Mahvash Yazdi '74, Business Administration
Whenever Mahvash Yazdi ‘74
tackles a project, she will undoubtedly
transform it into something remarkably
different and better, not unlike the way
electricity is made.
Before she became senior vice
president and chief information
officer (CIO) for energy giant Southern
California Edison, Yazdi started out as
a Cal Poly Pomona student struggling
to finance her education. And, before
she became one of four female CIOs
in the state, the Tehran native had
to acclimate to a new language and
culture in the United States.
She now works in a spacious
office in Edison’s Rosemead
headquarters, but Yazdi’s humble
college years have not faded from
memory. In fact, Yazdi is proud that
she, like so many other immigrants in
California, chose Cal Poly Pomona to
help her realize her American Dream.
“I feel Cal Poly gave me the
foundation in education,” says Yazdi
who studied industrial management
in the College of Business
Administration. “It has always been a
special place for me.”
Yazdi’s journey to this country
began when she was 18 years old,
and her parents decided to leave
Iran, nearly a decade before the
Islamic Revolution would change
the government, culture and
society for Iranians.
“My parents were visionary people who decided they could provide a better
life for their children in the United States,” Yazdi says. “But we came with very
limited means, and I come from a large family. All of us had to work to pay our way
Yazdi, a petite woman who goes to the gym every morning, was not afraid of
hard work. She juggled several jobs, one of which required her to go to work sites
and be a drill operator. Still, her salary could not fully fund her college education,
and one time, she came dangerously close to dropping out of school. Yazdi, still
new to the country, did not know there were people who could help her.
“Growing up in a different country, I didn’t know how to ask for help, and I was
discovering everything on my own,” Yazdi says.
One day she walked into the university’s financial aid office and found that she
was eligible for some scholarships.
“When I won a $600 scholarship, it was like winning a million-dollar lottery,”
Yazdi recalls. “I remember my knees felt weak because that scholarship meant I
could continue the year and pay my room and board.”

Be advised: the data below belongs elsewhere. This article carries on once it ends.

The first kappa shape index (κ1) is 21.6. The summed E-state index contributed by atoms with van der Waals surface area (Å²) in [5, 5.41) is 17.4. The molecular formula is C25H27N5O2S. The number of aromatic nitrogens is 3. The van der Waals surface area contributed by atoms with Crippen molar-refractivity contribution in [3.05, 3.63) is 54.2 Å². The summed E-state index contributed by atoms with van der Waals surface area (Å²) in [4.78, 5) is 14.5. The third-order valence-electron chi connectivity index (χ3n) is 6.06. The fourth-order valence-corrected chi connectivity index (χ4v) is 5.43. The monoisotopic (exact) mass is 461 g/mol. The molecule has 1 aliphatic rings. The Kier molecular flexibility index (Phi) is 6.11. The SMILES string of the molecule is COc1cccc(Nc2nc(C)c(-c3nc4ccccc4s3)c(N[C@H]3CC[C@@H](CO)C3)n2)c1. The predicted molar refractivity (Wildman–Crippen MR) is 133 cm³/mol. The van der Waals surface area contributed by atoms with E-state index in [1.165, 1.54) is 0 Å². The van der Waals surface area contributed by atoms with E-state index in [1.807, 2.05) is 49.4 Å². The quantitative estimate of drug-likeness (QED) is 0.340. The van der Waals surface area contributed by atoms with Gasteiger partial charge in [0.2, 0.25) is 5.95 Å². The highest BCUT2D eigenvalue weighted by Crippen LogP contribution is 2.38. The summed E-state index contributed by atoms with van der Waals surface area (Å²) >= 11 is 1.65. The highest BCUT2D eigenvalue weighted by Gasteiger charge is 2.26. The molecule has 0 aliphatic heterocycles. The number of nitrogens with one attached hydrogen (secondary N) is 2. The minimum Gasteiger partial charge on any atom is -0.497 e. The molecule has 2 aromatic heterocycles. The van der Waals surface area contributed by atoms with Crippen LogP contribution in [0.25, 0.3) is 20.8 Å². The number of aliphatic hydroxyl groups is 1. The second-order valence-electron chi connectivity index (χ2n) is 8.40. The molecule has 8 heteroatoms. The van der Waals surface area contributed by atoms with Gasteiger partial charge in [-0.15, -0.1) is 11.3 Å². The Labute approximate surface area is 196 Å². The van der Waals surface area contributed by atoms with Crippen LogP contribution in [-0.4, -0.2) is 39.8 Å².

With the scholarship money, Yazdi continued pursing a degree in business, an area of study where she naturally flourished. Over time, she realized that she had
a unique gift for envisioning how change can better an organization and how to
implement that change.
For instance, when Yazdi joined Edison in 1997, information technology (IT)
departments were being outsourced at most major corporations. It would have
been easy for Yazdi to follow the status quo, but she did not. Instead, she created a
powerhouse IT team that regularly works with other departments. Together, they
think of ways that technology can improve the business.
Since she began her tenure at Edison, her IT department has ranked as one of the “100 Best Places to Work in IT” by Computerworld. The magazine recognized Yazdi’s
initiatives that include rewarding talent and
nurturing top staff to become managers.
Outside of the office, the grandmother
is also devoted to change. She sits on
advisory boards, offers scholarships and
is passionate about making healthcare
accessible to everyone. For her commitment
to work, society and her heritage, she
was awarded the prestigious Ellis Island
Medal of Honor, sharing it with six
U.S. Presidents, various Nobel Prize
winners and notable activists such as
Muhammad Ali and Cesar Chavez.
Yazdi will be the first to admit that
her laurels did not come easily and
advises Cal Poly Pomona students to
work hard for their accomplishments.
“Don’t think that somebody will
open the door and ask you to be an
executive,” Yazdi says. “Make your
mark on an organization by working
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